"The fact that this blatant push-polling is happening at the same time as delegates are being obstructed from distributing the alternative viewpoint highlights just how desperate DEWR management is," according to the CPSU's Jenness Gardner.

She said members were referring to Boxall's actions as an "invasion of privacy" and an "appalling misuse of personal information".

"It's no wonder Tony Abbott is such an expert on bad bosses. He's got one running his own department."

According to the Public Sector Informant, Boxall's beer money offer is the subject of a champagne bet between himself and fellow big-dollar mandarin, Peter Shergold.

Shergold, who failed to get an LK agreement up when he sat in Boxall's chair, has bet the current encumbent a bottle of French champagne that he will be no more successful this time around.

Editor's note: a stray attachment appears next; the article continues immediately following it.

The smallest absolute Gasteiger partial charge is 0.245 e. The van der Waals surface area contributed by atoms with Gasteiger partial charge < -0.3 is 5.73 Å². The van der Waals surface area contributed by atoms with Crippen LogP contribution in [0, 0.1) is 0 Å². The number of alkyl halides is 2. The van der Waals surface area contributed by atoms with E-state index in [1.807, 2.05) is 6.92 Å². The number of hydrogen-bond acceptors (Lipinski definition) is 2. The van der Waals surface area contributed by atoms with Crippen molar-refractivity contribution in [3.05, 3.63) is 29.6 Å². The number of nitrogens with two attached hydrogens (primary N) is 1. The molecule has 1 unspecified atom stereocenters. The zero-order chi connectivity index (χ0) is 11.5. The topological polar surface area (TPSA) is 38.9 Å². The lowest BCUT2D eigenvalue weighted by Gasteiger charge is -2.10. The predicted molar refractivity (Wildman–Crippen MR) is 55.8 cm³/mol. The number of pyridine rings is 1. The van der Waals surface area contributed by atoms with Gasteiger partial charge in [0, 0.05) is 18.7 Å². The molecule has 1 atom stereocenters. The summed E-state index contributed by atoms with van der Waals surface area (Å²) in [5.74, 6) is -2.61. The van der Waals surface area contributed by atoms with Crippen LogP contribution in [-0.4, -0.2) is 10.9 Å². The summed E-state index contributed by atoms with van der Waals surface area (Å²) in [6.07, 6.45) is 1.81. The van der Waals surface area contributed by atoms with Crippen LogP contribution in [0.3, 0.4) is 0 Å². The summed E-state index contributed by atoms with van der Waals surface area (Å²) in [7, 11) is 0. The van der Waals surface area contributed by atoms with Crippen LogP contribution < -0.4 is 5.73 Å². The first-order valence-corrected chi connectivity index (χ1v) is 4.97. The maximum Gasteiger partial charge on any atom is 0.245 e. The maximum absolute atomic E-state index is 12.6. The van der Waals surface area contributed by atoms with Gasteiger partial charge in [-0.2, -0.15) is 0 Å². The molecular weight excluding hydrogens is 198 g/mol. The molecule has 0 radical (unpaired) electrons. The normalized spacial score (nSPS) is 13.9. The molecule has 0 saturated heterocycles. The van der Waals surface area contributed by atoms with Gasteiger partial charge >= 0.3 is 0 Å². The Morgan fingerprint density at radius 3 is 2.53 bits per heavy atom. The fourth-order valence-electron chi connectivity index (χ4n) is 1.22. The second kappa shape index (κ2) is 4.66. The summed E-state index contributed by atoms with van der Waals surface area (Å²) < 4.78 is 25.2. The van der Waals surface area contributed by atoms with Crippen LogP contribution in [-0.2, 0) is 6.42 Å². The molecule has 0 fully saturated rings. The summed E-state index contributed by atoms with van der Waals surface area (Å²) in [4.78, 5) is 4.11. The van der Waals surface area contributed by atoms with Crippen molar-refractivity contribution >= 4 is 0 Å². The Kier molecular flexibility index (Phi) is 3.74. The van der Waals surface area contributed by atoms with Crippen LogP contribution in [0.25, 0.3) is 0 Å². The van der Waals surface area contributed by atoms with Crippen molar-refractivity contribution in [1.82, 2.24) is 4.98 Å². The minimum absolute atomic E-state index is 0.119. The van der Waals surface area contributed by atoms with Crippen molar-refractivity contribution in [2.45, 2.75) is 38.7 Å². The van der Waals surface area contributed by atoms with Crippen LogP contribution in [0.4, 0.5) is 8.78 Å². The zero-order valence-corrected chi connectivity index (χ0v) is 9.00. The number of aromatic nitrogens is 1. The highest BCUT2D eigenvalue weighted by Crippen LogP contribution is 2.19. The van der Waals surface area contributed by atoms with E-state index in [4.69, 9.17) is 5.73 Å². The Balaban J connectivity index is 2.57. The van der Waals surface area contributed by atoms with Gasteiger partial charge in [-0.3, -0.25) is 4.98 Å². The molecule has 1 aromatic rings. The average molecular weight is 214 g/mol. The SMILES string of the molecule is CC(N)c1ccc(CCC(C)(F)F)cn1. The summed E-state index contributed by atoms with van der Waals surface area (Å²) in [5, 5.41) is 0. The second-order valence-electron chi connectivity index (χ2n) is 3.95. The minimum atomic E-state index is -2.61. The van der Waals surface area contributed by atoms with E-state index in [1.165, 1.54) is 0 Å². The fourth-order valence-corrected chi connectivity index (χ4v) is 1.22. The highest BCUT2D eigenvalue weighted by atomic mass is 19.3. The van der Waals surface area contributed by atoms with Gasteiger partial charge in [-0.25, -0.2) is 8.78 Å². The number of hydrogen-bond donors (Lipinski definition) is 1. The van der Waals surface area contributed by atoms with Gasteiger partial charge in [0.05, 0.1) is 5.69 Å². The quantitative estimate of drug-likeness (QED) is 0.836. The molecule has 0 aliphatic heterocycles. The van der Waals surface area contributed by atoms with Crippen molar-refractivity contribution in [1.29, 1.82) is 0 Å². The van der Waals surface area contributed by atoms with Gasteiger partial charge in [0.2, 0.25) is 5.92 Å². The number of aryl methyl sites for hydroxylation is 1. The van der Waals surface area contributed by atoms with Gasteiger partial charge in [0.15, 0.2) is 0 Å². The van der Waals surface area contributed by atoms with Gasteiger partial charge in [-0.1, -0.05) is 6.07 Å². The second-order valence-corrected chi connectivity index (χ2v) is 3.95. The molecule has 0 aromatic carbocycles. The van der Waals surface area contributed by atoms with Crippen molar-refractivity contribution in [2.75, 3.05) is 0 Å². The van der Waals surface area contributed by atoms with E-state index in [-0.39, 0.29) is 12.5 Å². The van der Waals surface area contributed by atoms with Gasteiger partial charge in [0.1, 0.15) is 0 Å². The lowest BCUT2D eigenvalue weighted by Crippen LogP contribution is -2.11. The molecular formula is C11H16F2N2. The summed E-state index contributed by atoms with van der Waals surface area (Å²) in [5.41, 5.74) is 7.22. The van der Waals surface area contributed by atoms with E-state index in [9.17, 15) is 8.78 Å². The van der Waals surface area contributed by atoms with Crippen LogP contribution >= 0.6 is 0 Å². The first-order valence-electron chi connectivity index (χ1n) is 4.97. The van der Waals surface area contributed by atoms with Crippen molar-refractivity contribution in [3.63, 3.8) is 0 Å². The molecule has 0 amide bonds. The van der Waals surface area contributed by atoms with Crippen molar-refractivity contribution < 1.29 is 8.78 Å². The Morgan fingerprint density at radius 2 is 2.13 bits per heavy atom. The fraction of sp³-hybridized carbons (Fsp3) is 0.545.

In his previous role, as Finance Department secretary, Boxall won a national outsourcing award. That award, jointly sponsored by F Corbett & Associates and Business Process Outsourcing, recognised his efforts in farming out corporate support activities to multi-national PricewaterhouseCoopers.

Interestingly, the sponsors, Business Process Outsourcing, were, in fact, an arm of the PricewaterhouseCoopers operation.

But that's not all.

In his spare time Boxall tries to shaft domestic workers on behalf of one of the nation's upper-crust private schools.

Boxall was a board member of Canberra's elite, Church of England Girls Grammar School, when it tried to contract out the jobs of long-serving catering, domestic and maintainence staff last year.

The school, which charges fees of $6000 - $10,000 a year, tried to flick their work to commercial giant, Spotless, sparking a major row with the LHMU.

The move came after the 35 workers went public about a long-standing overtime row with the board.

We can promise our readers that if Boxall gets up for the Worker Online Bad Boss gong there will be no conflict of interest in the judging. Then again, he won't be receiving a bottle of French champagne either.